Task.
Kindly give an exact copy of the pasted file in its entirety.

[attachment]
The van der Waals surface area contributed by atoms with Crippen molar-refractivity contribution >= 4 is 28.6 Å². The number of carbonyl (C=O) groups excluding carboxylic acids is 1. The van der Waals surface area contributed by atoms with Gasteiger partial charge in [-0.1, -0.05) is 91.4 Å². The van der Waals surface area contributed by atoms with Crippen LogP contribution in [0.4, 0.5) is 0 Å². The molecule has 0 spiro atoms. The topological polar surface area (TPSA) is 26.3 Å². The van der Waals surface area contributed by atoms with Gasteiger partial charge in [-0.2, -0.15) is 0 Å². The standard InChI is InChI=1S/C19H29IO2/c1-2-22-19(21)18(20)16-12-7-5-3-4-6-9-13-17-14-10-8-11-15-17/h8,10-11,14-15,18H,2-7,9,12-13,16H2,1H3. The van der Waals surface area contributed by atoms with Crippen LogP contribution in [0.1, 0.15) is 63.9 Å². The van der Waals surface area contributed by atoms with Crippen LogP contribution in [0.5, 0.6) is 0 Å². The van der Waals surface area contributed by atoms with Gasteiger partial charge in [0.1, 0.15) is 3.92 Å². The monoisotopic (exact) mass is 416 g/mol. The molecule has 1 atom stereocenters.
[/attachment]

The van der Waals surface area contributed by atoms with Crippen molar-refractivity contribution >= 4 is 28.6 Å². The number of carbonyl (C=O) groups excluding carboxylic acids is 1. The van der Waals surface area contributed by atoms with Gasteiger partial charge in [-0.1, -0.05) is 91.4 Å². The van der Waals surface area contributed by atoms with Crippen LogP contribution in [0.4, 0.5) is 0 Å². The molecule has 0 spiro atoms. The topological polar surface area (TPSA) is 26.3 Å². The van der Waals surface area contributed by atoms with Gasteiger partial charge in [-0.2, -0.15) is 0 Å². The standard InChI is InChI=1S/C19H29IO2/c1-2-22-19(21)18(20)16-12-7-5-3-4-6-9-13-17-14-10-8-11-15-17/h8,10-11,14-15,18H,2-7,9,12-13,16H2,1H3. The van der Waals surface area contributed by atoms with Crippen LogP contribution in [0.1, 0.15) is 63.9 Å². The van der Waals surface area contributed by atoms with Crippen LogP contribution in [0.5, 0.6) is 0 Å². The van der Waals surface area contributed by atoms with Gasteiger partial charge in [0.1, 0.15) is 3.92 Å². The monoisotopic (exact) mass is 416 g/mol. The molecule has 1 atom stereocenters.